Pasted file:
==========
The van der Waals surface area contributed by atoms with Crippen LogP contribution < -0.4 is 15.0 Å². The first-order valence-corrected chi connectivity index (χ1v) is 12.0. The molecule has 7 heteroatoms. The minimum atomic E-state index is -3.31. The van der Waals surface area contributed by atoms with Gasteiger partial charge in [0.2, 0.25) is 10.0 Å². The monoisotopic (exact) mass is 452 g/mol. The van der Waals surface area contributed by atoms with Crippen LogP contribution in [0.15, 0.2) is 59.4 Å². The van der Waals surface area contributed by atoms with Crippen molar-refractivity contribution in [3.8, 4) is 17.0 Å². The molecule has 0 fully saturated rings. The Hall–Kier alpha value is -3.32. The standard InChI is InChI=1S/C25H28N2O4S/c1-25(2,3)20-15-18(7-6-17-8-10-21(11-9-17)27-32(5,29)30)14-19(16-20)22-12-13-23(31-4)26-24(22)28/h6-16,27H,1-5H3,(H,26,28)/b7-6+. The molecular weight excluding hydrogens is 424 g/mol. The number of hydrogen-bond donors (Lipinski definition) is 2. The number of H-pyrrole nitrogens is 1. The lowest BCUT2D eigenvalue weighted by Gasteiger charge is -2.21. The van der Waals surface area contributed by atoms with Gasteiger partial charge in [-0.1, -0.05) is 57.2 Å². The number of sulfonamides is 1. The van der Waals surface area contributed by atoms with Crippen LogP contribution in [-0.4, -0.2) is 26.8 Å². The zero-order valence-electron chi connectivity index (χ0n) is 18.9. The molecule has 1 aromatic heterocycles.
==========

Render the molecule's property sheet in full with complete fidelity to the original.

The van der Waals surface area contributed by atoms with Crippen LogP contribution < -0.4 is 15.0 Å². The first-order valence-corrected chi connectivity index (χ1v) is 12.0. The molecule has 7 heteroatoms. The minimum atomic E-state index is -3.31. The van der Waals surface area contributed by atoms with Gasteiger partial charge in [0.2, 0.25) is 10.0 Å². The monoisotopic (exact) mass is 452 g/mol. The van der Waals surface area contributed by atoms with Crippen LogP contribution in [0.15, 0.2) is 59.4 Å². The van der Waals surface area contributed by atoms with Crippen molar-refractivity contribution in [3.8, 4) is 17.0 Å². The molecule has 0 fully saturated rings. The Hall–Kier alpha value is -3.32. The standard InChI is InChI=1S/C25H28N2O4S/c1-25(2,3)20-15-18(7-6-17-8-10-21(11-9-17)27-32(5,29)30)14-19(16-20)22-12-13-23(31-4)26-24(22)28/h6-16,27H,1-5H3,(H,26,28)/b7-6+. The molecular weight excluding hydrogens is 424 g/mol. The number of hydrogen-bond donors (Lipinski definition) is 2. The number of H-pyrrole nitrogens is 1. The lowest BCUT2D eigenvalue weighted by Gasteiger charge is -2.21. The van der Waals surface area contributed by atoms with Gasteiger partial charge in [-0.1, -0.05) is 57.2 Å². The number of sulfonamides is 1. The van der Waals surface area contributed by atoms with Crippen LogP contribution in [-0.4, -0.2) is 26.8 Å². The zero-order valence-electron chi connectivity index (χ0n) is 18.9. The molecule has 1 aromatic heterocycles.